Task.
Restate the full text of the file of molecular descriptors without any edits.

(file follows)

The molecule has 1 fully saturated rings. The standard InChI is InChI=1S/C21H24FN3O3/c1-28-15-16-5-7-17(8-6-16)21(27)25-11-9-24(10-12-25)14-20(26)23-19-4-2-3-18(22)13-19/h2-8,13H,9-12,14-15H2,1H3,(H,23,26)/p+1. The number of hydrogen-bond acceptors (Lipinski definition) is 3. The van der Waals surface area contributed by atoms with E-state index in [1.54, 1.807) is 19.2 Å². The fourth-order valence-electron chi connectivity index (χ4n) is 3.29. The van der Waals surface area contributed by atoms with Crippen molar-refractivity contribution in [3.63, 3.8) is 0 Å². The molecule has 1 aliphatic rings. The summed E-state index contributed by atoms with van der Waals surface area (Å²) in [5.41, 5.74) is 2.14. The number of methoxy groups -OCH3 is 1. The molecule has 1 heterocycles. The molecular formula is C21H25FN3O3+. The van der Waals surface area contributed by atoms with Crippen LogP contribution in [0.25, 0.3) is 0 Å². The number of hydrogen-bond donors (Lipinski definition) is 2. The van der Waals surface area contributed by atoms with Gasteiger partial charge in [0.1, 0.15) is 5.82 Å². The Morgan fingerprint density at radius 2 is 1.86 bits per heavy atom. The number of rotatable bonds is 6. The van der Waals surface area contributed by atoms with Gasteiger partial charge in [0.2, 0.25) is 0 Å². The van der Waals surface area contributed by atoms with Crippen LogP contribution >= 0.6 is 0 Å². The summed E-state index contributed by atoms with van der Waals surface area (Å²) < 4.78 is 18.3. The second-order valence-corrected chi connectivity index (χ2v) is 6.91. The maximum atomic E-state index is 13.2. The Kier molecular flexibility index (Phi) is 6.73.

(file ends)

The molecule has 1 fully saturated rings. The standard InChI is InChI=1S/C21H24FN3O3/c1-28-15-16-5-7-17(8-6-16)21(27)25-11-9-24(10-12-25)14-20(26)23-19-4-2-3-18(22)13-19/h2-8,13H,9-12,14-15H2,1H3,(H,23,26)/p+1. The number of hydrogen-bond acceptors (Lipinski definition) is 3. The van der Waals surface area contributed by atoms with E-state index in [1.54, 1.807) is 19.2 Å². The fourth-order valence-electron chi connectivity index (χ4n) is 3.29. The van der Waals surface area contributed by atoms with Crippen molar-refractivity contribution in [3.63, 3.8) is 0 Å². The molecule has 1 aliphatic rings. The summed E-state index contributed by atoms with van der Waals surface area (Å²) in [5.41, 5.74) is 2.14. The number of methoxy groups -OCH3 is 1. The molecule has 1 heterocycles. The molecular formula is C21H25FN3O3+. The van der Waals surface area contributed by atoms with Crippen LogP contribution in [0.25, 0.3) is 0 Å². The number of hydrogen-bond donors (Lipinski definition) is 2. The van der Waals surface area contributed by atoms with Gasteiger partial charge in [0.1, 0.15) is 5.82 Å². The Morgan fingerprint density at radius 2 is 1.86 bits per heavy atom. The number of rotatable bonds is 6. The van der Waals surface area contributed by atoms with Gasteiger partial charge in [0.2, 0.25) is 0 Å². The van der Waals surface area contributed by atoms with Crippen LogP contribution >= 0.6 is 0 Å². The summed E-state index contributed by atoms with van der Waals surface area (Å²) < 4.78 is 18.3. The second-order valence-corrected chi connectivity index (χ2v) is 6.91. The maximum atomic E-state index is 13.2. The Kier molecular flexibility index (Phi) is 6.73.